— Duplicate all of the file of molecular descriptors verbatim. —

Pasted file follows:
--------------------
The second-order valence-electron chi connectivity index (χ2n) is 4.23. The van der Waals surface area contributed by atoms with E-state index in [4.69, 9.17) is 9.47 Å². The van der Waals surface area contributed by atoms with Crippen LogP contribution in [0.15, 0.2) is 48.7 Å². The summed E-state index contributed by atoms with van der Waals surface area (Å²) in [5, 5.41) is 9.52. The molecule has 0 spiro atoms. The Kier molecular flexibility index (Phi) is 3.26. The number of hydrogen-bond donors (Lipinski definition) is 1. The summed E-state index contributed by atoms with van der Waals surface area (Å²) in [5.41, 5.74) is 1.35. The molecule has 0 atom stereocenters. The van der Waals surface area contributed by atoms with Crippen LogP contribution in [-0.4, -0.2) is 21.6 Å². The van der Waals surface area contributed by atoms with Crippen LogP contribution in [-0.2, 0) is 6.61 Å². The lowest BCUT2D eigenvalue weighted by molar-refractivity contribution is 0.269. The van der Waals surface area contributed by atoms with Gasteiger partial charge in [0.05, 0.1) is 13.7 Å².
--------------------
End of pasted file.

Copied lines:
The second-order valence-electron chi connectivity index (χ2n) is 4.23. The van der Waals surface area contributed by atoms with E-state index in [4.69, 9.17) is 9.47 Å². The van der Waals surface area contributed by atoms with Crippen LogP contribution in [0.15, 0.2) is 48.7 Å². The summed E-state index contributed by atoms with van der Waals surface area (Å²) in [5, 5.41) is 9.52. The molecule has 0 spiro atoms. The Kier molecular flexibility index (Phi) is 3.26. The number of hydrogen-bond donors (Lipinski definition) is 1. The summed E-state index contributed by atoms with van der Waals surface area (Å²) in [5.41, 5.74) is 1.35. The molecule has 0 atom stereocenters. The van der Waals surface area contributed by atoms with Crippen LogP contribution in [-0.4, -0.2) is 21.6 Å². The van der Waals surface area contributed by atoms with Crippen LogP contribution in [-0.2, 0) is 6.61 Å². The lowest BCUT2D eigenvalue weighted by molar-refractivity contribution is 0.269. The van der Waals surface area contributed by atoms with Gasteiger partial charge in [0.05, 0.1) is 13.7 Å².